Some may disagree with me about this (I wouldn't go to the stake for this opinion) but I would like to call this a Champions show set in Avengerland. I don't literally mean the countryside round the Borhamwood studios, but even though its location is Cornwall it's actually set in an England of decayed gentry, frightening locals & megalomaniac plans hidden under the - naturally completely unconvincing - cover of Cornish witchcraft. This is exactly the sort of cast found in later Avengers episodes! There are even shades of the Avengers in the false replacement for Sharron McReady.
Several 60s regular actors in this episode: my favourite is Trennick, played by Terence Alexander. It isn't so overdone here, but I love him in ex-RAF mode in the Avengers episode The Town of No Return. I previously associated him too much with Charlie Hungerford in Bergerac, a character with whom I had no naturally affinity. I had no idea the poor man died of Parkinsons's Disease, & am especially intrigued to discover from his obituary that he was preoccupied with numerology:
'Even at the time of his first stage appearance - on 23 December 1939 in Harrogate, as the young journalist in JB Priestley's The Good Companions - he was forming the view that 23 was, for him, a mystical number. As time went on this hardened into certainty. His school number at Ratcliffe college, he would point out at the dinner parties he loved giving, was 23. His first important part, with John Gielgud in Macbeth, opened on 23 December 1941. He joined the army on 23 April 1943 and was wounded, his leg damaged and his foot half blown off by shrapnel, on 23 April the following year. He was demobilised at the age of 23. He married the 23-year-old Juno Stevas, idiosyncratic sister of the politician and barrister Norman St John-Stevas, on 14 January 1949 - he had intended to marry on the 23rd, but it was a Sunday.
'And it was 23 years later that the marriage ended in divorce and he married the actress Jane Downs - by which time he had not shed his numerological beliefs, though he was less keen on mentioning them.' (http://www.theguardian.com/media/2009/jun/03/terence-alexander-obituary)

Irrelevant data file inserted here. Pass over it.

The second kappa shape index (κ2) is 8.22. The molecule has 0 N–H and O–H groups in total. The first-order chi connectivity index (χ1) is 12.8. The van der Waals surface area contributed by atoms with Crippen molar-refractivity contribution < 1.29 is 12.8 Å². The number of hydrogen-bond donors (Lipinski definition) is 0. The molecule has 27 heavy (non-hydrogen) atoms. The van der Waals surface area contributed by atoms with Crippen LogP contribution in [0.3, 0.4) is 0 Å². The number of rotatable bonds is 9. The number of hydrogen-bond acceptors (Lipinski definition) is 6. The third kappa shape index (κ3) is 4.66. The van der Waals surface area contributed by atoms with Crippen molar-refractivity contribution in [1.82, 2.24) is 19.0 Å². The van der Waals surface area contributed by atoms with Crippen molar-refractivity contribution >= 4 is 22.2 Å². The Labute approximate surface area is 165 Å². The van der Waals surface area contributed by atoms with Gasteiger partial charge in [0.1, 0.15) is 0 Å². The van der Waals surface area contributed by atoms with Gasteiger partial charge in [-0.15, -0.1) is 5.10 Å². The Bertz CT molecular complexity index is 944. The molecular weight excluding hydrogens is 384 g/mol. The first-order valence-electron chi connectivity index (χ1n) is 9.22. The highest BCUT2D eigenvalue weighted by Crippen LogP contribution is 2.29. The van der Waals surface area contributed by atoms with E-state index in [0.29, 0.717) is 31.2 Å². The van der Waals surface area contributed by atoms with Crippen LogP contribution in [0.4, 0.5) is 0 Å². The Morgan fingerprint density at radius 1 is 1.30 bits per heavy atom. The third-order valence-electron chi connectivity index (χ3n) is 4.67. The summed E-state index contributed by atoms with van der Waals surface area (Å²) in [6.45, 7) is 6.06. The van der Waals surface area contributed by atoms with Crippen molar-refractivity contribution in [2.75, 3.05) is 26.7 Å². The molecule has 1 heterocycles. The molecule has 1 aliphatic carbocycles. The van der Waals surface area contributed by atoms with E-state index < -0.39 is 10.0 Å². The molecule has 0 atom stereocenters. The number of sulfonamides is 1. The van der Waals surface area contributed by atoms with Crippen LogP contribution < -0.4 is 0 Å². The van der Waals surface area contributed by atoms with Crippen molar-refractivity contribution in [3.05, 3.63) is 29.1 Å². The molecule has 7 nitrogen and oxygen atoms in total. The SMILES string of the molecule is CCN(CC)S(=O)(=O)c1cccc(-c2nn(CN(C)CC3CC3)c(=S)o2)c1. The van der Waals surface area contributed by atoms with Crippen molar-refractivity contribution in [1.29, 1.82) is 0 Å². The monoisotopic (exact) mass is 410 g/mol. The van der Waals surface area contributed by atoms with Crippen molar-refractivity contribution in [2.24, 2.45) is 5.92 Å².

Alexander was known for playing toffs & rogues, & he certainly manages to be a complete rogue in this programme. Of course the magic pose is a cover, but it seems he is also quite happy for his own wife to play along with this: she genuinely expects witches to come from all over for the ceremony.
The secret powers are better displayed in this episode than The Body Snatchers, with more emphasis on just knowing things. Unfortunately at times this can almost be a plot weakness because it allows the plot to move on without explanation, which is not the same as magical omniscience. The effects also don't always look so good on screen: Richard's speed typing is clearly speeded up, once again giving a slapstick effect: I feel it would have been better done as a close up on his hands speeded up. A further weakness is the place where The Champions communicate by banging on beams & fireplace: the sound effect implies that it is a psychic thing that can only be heard by them, but hammering on a main beam of a house should be audible even to non-psychics!
It's extraneous to the actual plot but one of the things I like best about 60s television is the contemporary street scenes, & this episode begins with a stonker. My favourite bit of this is the visit to the witchcraft museum, where the woman tells Sterling how she is a witch. The scene, while tongue-in-cheek, manages also to sew the seeds of fear in the mind. This is cleverly combined with an apparent break in the psychic communication between The Champions. To my mind any involvement of magic has to be handled very badly to fail televisually, so it has to be a winner, although the visual effect of the men in white combines this idea with a vision of the Ku Klux Klan. Oh, Steed's library is in Trennick's house - the distinctive red & black bands displayed to good effect.
However, the point at which The Night People lost me was the point at which the counterfeit White Paper was discovered: how ridiculous! The whole plan was incredibly unlikely to take anyone in. And come to think of it, the stock footage of a Caribbean carnival was frankly gratuitous.
So despite some major plot holes, I appreciate the atmosphere of this Avengers-esque episode, some majorly good acting by quality actors, & some genuinely spooky moments.